Scientists have identified a gene that appears to play a role in regulating how much alcohol people drink, in a study of over 47,000 people published today in Proceedings of the National Academy of Sciences.
The researchers say that finding a common genetic variation influencing levels of alcohol consumption may lead to a better understanding of mechanisms underlying alcohol drinking behaviour in the general population.
The gene, called autism susceptibility candidate 2, or AUTS2, has previously been linked to autism and attention deficit hyperactivity disorder, but its function is not known.
Today’s study, by an international consortium led by scientists at King’s College London and Imperial College London, found that there are two versions of the AUTS2 gene, one three times more common than the other. People with the less common version drink on average five per cent less alcohol than people with the more common version.
The gene is most active in parts of the brain associated with neuropsychological reward mechanisms, suggesting that it might play a part in regulating the positive reinforcement that people feel when they drink alcohol.
Alcohol consumption is known to be partly determined by genes but until now the only gene known to make a notable contribution was the gene encoding alcohol dehydrogenase, an enzyme that breaks down alcohol in the liver.
Professor Günter Schumann, from the Institute of Psychiatry at King’s College London, said: ‘In this study we combine genetic studies with investigations of animal behaviour. Since people drink alcohol for very different reasons, understanding the particular behaviour influenced by the gene identified helps us better understand the biological basis of these reasons. This is an important first step towards the development of individually targeted prevention and treatments for alcohol abuse and addiction.’
The researchers analysed DNA samples from over 26,000 volunteers to search for genes that appeared to affect alcohol consumption, and then checked their findings in another 21,000 people. The volunteers reported how much alcohol they drank in questionnaires.
Once the researchers had identified AUTS2, they examined how much messenger RNA –a copy of the gene’s code that is used to make a protein – was present in samples of donated human brain tissue. They found that the people with the version of the gene associated with lower alcohol consumption produced more of the messenger RNA, meaning that the gene was more active.
The researchers also investigated strains of mice that had been selectively bred according to how much alcohol they drink voluntarily. They found that there were differences in the AUTS2 gene activity levels among different breeds of mice that drink more or less alcohol. In addition, the researchers found that blocking the effect of a related gene in fruit flies made the flies less sensitive to alcohol. These results indicate that AUTS2 seems to be involved in regulation of alcohol intake in a number of different species.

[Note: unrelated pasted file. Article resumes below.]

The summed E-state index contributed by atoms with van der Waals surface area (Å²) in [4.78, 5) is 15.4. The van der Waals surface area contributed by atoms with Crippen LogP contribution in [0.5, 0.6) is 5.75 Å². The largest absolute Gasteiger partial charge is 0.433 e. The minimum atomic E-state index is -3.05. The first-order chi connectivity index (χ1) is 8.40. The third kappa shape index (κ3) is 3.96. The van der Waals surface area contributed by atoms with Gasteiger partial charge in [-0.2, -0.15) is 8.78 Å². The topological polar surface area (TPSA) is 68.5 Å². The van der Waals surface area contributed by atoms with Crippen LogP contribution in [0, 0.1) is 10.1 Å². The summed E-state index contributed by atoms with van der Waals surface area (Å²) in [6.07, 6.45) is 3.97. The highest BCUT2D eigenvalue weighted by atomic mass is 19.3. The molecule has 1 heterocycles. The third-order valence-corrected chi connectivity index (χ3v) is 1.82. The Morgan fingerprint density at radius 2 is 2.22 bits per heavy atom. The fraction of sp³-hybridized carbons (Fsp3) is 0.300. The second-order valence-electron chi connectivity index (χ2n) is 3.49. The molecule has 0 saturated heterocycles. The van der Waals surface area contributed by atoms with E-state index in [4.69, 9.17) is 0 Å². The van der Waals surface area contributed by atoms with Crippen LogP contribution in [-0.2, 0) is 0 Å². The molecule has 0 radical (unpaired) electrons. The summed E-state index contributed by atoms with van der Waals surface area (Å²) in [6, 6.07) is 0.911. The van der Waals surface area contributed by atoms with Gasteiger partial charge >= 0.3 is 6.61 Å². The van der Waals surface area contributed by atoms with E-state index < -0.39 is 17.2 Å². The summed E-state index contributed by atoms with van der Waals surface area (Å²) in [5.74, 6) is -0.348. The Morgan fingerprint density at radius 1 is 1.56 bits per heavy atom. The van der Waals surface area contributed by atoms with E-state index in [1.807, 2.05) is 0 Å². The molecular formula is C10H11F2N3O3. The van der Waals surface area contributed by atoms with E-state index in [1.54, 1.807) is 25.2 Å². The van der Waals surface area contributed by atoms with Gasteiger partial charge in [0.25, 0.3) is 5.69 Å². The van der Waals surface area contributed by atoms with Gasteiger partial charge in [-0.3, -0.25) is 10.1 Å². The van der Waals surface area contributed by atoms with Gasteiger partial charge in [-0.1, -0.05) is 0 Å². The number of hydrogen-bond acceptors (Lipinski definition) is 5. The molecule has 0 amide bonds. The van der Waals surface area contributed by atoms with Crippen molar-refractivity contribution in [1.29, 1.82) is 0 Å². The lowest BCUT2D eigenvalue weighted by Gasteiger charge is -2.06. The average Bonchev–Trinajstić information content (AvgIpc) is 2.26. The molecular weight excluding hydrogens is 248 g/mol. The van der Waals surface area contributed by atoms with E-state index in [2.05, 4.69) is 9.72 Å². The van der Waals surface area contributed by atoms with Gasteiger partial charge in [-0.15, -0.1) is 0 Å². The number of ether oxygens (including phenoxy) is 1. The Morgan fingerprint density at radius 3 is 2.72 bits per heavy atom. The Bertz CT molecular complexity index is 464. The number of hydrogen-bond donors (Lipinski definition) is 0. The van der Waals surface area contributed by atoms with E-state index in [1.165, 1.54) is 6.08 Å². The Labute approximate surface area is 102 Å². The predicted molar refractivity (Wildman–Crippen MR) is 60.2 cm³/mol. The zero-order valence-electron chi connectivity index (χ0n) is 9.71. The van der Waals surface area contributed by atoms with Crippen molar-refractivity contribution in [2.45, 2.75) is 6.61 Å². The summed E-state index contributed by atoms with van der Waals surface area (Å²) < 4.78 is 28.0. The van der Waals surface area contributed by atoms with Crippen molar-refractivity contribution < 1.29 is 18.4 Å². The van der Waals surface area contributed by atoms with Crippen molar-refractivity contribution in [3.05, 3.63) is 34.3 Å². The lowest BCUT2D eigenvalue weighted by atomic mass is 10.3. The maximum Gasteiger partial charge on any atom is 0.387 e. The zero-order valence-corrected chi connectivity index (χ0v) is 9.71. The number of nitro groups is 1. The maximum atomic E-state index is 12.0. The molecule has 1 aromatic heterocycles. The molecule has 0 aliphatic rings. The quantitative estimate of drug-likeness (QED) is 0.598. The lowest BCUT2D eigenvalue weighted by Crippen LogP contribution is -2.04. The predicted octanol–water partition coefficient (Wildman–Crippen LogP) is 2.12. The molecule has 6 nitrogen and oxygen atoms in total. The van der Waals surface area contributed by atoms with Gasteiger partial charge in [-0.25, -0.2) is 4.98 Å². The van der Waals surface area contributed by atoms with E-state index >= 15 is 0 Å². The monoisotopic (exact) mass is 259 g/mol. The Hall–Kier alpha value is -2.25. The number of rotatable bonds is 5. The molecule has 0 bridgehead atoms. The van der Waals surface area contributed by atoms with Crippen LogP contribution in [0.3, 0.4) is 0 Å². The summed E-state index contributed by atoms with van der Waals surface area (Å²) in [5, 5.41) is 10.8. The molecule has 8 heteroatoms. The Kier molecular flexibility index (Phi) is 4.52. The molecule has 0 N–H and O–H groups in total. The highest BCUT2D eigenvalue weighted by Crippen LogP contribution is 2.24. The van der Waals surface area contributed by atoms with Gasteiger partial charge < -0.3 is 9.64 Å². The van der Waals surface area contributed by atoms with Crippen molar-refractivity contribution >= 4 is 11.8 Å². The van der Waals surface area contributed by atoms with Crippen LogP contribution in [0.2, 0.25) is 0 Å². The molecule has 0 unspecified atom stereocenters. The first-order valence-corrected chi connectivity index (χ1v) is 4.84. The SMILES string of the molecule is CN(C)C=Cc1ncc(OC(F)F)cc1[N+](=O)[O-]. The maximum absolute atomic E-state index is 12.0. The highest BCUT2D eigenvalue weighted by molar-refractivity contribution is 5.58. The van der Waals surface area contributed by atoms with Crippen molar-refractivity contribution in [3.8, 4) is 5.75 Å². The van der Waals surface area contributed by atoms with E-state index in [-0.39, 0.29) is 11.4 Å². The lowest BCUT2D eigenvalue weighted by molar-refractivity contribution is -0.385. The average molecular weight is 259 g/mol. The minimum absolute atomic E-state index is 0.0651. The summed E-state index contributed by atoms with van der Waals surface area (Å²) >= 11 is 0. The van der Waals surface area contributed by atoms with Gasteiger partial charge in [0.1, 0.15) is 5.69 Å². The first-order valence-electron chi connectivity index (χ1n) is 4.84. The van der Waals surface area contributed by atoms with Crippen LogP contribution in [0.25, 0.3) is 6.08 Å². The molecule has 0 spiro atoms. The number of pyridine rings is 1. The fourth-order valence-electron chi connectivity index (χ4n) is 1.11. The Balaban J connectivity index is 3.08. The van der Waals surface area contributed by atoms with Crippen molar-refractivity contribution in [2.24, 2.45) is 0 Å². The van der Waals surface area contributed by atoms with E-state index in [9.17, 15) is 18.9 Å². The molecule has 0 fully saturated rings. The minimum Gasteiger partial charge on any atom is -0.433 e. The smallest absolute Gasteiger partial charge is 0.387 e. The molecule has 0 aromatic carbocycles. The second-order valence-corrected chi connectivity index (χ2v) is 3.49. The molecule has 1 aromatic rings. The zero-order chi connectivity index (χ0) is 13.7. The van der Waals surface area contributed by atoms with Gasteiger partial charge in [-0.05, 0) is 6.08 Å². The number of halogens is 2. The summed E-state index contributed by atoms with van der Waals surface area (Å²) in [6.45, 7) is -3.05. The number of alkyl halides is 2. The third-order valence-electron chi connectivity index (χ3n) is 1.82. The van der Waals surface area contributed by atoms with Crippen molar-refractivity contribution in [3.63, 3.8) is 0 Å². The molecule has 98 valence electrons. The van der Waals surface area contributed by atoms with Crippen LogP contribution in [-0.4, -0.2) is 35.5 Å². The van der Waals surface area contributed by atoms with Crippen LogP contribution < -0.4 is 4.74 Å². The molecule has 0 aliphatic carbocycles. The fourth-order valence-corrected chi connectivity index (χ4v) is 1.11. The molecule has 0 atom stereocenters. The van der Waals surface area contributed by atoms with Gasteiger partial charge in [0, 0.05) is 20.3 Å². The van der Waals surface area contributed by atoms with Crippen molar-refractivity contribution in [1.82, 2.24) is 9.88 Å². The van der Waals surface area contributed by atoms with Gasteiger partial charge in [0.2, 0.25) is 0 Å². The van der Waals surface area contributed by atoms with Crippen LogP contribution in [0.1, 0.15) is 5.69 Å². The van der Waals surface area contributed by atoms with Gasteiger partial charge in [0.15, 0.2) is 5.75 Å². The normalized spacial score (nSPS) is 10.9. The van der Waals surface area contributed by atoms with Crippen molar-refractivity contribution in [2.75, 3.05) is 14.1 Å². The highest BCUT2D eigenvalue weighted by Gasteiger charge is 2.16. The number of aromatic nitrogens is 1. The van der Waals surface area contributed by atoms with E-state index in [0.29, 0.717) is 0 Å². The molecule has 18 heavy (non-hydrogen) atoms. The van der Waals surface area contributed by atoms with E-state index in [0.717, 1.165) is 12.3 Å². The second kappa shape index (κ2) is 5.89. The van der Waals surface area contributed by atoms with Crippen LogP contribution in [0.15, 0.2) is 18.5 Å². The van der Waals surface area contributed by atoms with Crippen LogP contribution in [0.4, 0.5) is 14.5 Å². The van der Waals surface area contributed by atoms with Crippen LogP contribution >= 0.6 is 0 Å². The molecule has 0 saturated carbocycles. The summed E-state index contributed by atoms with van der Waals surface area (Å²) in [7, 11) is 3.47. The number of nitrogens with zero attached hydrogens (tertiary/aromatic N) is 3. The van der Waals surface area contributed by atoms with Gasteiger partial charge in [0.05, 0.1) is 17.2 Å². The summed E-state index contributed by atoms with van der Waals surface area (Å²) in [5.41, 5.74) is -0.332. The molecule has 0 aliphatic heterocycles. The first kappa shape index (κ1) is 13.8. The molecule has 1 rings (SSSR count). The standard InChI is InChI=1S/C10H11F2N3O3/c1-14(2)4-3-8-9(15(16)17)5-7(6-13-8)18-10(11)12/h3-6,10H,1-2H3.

Professor Paul Elliott, from the School of Public Health at Imperial College London, said: ‘Of course there are a lot of factors that affect how much alcohol a person drinks, but we know from twin studies that genes play an important role. The difference that this particular gene makes is only small, but by finding it we’ve opened up a new area of research into the biological mechanisms that control drinking.’
The research was principally funded by the National Institute for Health Research Biomedical Research Centres at Imperial and the South London and Maudsley NHS Foundation Trust/King’s College London, as well as the European Commission and the Medical Research Council.
Genome-wide association and genetic functional studies identify autism susceptibility candidate 2 gene (AUTS2) in the regulation of alcohol consumption by G. Schumann et al. is published in Proceedings of the National Academy of Sciences.
Notes to editors
King’s College London
King’s College London is one of the top 25 universities in the world (2010 QS international world rankings), The Sunday Times ‘University of the Year 2010/11’ and the fourth oldest in England. A research-led university based in the heart of London, it has nearly 23,500 students (of whom nearly 9,000 are graduate students) from 140 countries and approximately 6,000 employees.
King’s has an outstanding reputation for providing world-class teaching and cutting-edge research. In the 2008 Research Assessment Exercise for British universities, 23 departments were ranked in the top quartile of British universities; over half of our academic staff work in departments that are in the top 10 per cent in the UK in their field and can thus be classed as world leading. The College is in the top seven UK universities for research earnings and has an overall annual income of nearly £450 million.
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